The following is a press release from Save the Redwoods:
Save the Redwoods League today announced it has selected nine projects to receive $162,221 in grant funding to advance research and discoveries in coast redwood and giant sequoia forests in 2023. The grantees will investigate effects of fire; study owls, migratory birds, amphibians and microorganisms within these forest communities; and collaborate with Indigenous tribes to create a database of plants and their traditional uses; among other projects.
“The League’s research programs expand our scientific understanding of coast redwood and giant sequoia forests, and they also help us become better land stewards,” said Laura Lalemand, senior scientist for Save the Redwoods League. “This year we were able to select nine interesting and well-designed projects that will increase our knowledge of the effects of climate change and fire on forest communities and allow us to better understand the interactions of life within redwood forests.”
“We’re thrilled to once again offer starter grants to underrepresented graduate and undergraduate students to nurture a diversity of perspectives in redwoods research,” Lalemand added.
Since 1997, Save the Redwoods League has funded studies that have provided the scientific community, land managers and the public with valuable information about coast redwood and giant sequoia forests. Data from these studies support conservation planning, stewardship and restoration efforts by the League and others.
2023 Redwoods Research Grantees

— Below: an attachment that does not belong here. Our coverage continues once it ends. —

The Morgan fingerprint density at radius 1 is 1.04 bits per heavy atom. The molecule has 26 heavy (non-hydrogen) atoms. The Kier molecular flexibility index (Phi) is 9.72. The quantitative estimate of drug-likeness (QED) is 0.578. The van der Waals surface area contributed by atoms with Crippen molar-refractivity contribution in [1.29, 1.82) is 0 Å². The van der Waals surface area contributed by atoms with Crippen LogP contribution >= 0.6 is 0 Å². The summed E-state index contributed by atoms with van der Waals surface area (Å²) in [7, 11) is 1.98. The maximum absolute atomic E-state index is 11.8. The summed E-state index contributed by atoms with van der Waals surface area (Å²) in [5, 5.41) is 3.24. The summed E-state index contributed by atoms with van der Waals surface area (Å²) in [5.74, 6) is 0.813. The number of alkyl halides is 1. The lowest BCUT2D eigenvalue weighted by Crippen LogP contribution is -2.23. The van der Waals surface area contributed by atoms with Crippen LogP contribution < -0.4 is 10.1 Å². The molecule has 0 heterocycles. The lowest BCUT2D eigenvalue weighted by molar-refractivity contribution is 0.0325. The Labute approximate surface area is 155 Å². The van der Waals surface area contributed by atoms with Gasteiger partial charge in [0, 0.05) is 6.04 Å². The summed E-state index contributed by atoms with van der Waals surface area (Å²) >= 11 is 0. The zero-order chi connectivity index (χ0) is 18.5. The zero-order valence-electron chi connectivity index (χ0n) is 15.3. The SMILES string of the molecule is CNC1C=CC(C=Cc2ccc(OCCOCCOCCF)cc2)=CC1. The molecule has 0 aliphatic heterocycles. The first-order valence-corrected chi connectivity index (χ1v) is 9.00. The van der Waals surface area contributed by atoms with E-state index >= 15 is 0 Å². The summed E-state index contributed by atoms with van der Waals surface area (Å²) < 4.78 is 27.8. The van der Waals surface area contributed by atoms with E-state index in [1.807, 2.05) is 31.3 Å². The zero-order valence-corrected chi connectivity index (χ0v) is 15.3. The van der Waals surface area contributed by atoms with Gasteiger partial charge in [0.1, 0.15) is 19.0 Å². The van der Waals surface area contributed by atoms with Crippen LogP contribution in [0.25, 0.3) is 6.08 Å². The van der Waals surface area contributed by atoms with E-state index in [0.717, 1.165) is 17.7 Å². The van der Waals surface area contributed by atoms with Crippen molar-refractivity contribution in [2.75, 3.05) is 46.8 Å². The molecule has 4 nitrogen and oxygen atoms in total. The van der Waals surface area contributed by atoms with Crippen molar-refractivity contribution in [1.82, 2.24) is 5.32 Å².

The annual Redwoods Research grant program funds research on California’s coast redwood and giant sequoia forests to help Save the Redwoods League and its conservation partners understand how to best conserve and restore these ecosystems. The five selected projects are:
- Todd Dawson, Ph.D., and Ph.D. candidate Emily Dewald-Wang from the University of California, Berkeley: $30,000 to investigate coast redwood-associated fungal and bacterial communities along gradients in fog and in response to fire. Plant-associated microbes play important roles in disease resistance, nutrient acquisition, growth and drought tolerance, but have remained largely unstudied despite the outsized role they play in plant health and ecology. Dawson and Dewald-Wang will take coast redwood needles from across the state for various experiments, examining fungal growth patterns, antimicrobial or antibiotic compound production and benefits to water uptake. Their research will deepen our understanding of the relationship microbes have with coast redwoods, and it will help inform conservation planning in the face of extended droughts and changing fog patterns.